KANDAHAR AIRFIELD, Afghanistan -- As a decision on sending additional forces to counter gains by the Taliban looms in Washington, sustainment Soldiers on the ground continue to provide logistical support to the fight in Afghanistan. The 143d Expeditionary Sustainment Command, an Orlando, Fla., Army Reserve unit, was sent to Afghanistan to play a critical role in the addition of forces to shore up security.
The bulk of the 143d ESC members are assigned to Support Operations or SPO. The largest section in SPO is the Support Operations Distribution Management Center, led by recently-promoted Col. Thomas Vaccaro of Stafford, Va., who also serves as deputy SPO chief.
Vaccaro, a distinguished military graduate of the Shippensburg University Army ROTC program, is responsible for coordinating the efforts of 139 DMC Soldiers to ensure efficient and timely sustainment support to U.S. Forces - Afghanistan and more than 68,000 servicemembers. As an Army reservist, he has also been given a rare set of opportunities.
Most reservists achieve their military education requirements through a combination of correspondence courses and on-site classes that can be accomplished within a two-week period. Vaccaro, however, is one of a small group of Army reservists selected this year to attend the Army War College as a resident student.
"I submitted my package, and out of 650 [U.S. Army Reserve] Soldiers, I was one of three that were selected," Vaccaro said.
The War College will allow Vaccaro valuable insight into the workings of the Army as a whole, he said. "[It] will make me a more valued asset to the USAR through interaction with future Army leaders as I am learning from them and the instructors."
The Army Reserve has also selected Vaccaro to command the 165th Quartermaster Group at Fort Belvoir, Va., and granted him authorization to attend the War College while concurrently serving as a commander. To his knowledge, Vaccaro is the only Army Reserve officer attending the War College and commanding a unit simultaneously.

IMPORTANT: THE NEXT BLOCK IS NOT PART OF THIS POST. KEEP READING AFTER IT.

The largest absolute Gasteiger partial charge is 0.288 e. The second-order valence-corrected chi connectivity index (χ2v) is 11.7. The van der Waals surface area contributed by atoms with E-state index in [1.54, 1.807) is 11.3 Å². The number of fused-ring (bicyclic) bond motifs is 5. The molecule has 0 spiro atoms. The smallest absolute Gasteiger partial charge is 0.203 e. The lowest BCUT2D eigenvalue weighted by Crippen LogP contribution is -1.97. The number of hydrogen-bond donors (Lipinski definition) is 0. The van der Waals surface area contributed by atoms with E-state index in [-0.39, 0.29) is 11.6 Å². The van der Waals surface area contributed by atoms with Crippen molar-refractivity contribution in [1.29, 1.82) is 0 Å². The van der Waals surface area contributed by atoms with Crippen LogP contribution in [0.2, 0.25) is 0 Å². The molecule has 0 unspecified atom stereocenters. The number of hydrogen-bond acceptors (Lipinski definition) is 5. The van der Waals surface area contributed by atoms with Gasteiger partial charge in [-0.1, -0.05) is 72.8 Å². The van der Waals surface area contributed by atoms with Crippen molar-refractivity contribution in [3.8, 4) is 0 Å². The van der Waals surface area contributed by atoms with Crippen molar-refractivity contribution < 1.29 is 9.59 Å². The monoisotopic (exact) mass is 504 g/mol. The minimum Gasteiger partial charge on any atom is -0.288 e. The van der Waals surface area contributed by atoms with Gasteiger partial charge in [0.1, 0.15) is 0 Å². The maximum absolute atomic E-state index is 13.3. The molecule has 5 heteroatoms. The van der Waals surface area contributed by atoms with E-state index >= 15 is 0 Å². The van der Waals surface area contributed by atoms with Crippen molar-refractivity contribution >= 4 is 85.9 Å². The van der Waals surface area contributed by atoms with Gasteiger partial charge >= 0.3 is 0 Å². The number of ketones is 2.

Originally scheduled to start his graduate-level courses at the War College in 2009, Vaccaro delayed enrollment for a year to accompany the 143d ESC as it mobilized for deployment as the first-ever ESC in Afghanistan.
"I will take what I have learned in the past 12 months and apply it to my command philosophy and leadership style when I work with the 316th ESC and the battalions under my command," said Vaccaro.
Functioning as the core of Joint Sustainment Command — Afghanistan, the 143d ESC is responsible for receiving units and their accompanying equipment into the area of operations. The 143d ESC supports units in staging areas where they conduct final preparations for their battlefield missions, and assists units with the onward movement of their equipment and supplies forward to their final destination. It also provides units with logistical support in nearly all classes of supplies necessary to sustain U.S. forces while they conduct operations.
"We plan, coordinate, synchronize, monitor, and control operational and strategic level logistics operations for USFOR-A in Afghanistan," said Vaccaro.
"I enjoyed working with the Soldiers of the 143rd ESC and I am proud to be part of their history," he said.
This work, From Afghan battlefields to Army War College, by Sheldon Smith, identified by DVIDS, is free of known copyright restrictions under U.S. copyright law.